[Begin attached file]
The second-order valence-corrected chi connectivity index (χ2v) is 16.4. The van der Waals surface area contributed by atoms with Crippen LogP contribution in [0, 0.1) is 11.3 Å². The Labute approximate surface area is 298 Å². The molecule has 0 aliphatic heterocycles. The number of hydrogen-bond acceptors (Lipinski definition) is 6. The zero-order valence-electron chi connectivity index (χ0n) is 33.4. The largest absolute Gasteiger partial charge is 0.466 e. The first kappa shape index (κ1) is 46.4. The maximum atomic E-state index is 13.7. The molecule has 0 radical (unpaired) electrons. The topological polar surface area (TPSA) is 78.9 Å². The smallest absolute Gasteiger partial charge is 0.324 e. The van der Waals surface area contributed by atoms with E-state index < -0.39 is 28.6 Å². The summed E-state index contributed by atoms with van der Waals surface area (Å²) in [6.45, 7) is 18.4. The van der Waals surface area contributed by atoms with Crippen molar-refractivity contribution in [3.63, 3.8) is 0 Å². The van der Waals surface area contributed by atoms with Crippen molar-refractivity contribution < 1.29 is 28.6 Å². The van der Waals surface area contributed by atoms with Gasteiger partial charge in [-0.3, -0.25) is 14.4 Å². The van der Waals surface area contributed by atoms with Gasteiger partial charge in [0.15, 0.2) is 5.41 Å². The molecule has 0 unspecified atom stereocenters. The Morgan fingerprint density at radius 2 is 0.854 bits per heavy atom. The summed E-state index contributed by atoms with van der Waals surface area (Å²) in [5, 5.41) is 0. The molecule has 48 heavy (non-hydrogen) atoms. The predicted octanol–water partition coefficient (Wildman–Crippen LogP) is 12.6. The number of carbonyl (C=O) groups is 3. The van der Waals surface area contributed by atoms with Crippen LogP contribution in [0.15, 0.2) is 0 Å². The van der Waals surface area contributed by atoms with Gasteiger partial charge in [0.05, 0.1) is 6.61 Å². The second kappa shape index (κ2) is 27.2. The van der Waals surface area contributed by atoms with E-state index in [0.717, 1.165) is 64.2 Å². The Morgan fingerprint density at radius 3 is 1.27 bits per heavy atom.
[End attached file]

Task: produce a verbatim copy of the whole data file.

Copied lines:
The second-order valence-corrected chi connectivity index (χ2v) is 16.4. The van der Waals surface area contributed by atoms with Crippen LogP contribution in [0, 0.1) is 11.3 Å². The Labute approximate surface area is 298 Å². The molecule has 0 aliphatic heterocycles. The number of hydrogen-bond acceptors (Lipinski definition) is 6. The zero-order valence-electron chi connectivity index (χ0n) is 33.4. The largest absolute Gasteiger partial charge is 0.466 e. The first kappa shape index (κ1) is 46.4. The maximum atomic E-state index is 13.7. The molecule has 0 radical (unpaired) electrons. The topological polar surface area (TPSA) is 78.9 Å². The smallest absolute Gasteiger partial charge is 0.324 e. The van der Waals surface area contributed by atoms with E-state index < -0.39 is 28.6 Å². The summed E-state index contributed by atoms with van der Waals surface area (Å²) in [6.45, 7) is 18.4. The van der Waals surface area contributed by atoms with Crippen molar-refractivity contribution in [3.63, 3.8) is 0 Å². The van der Waals surface area contributed by atoms with Crippen molar-refractivity contribution < 1.29 is 28.6 Å². The van der Waals surface area contributed by atoms with Gasteiger partial charge in [-0.3, -0.25) is 14.4 Å². The van der Waals surface area contributed by atoms with Gasteiger partial charge in [0.15, 0.2) is 5.41 Å². The molecule has 0 unspecified atom stereocenters. The Morgan fingerprint density at radius 2 is 0.854 bits per heavy atom. The summed E-state index contributed by atoms with van der Waals surface area (Å²) in [5, 5.41) is 0. The molecule has 48 heavy (non-hydrogen) atoms. The predicted octanol–water partition coefficient (Wildman–Crippen LogP) is 12.6. The number of carbonyl (C=O) groups is 3. The van der Waals surface area contributed by atoms with Crippen LogP contribution in [0.15, 0.2) is 0 Å². The van der Waals surface area contributed by atoms with Gasteiger partial charge in [0.05, 0.1) is 6.61 Å². The second kappa shape index (κ2) is 27.2. The van der Waals surface area contributed by atoms with E-state index in [0.717, 1.165) is 64.2 Å². The Morgan fingerprint density at radius 3 is 1.27 bits per heavy atom.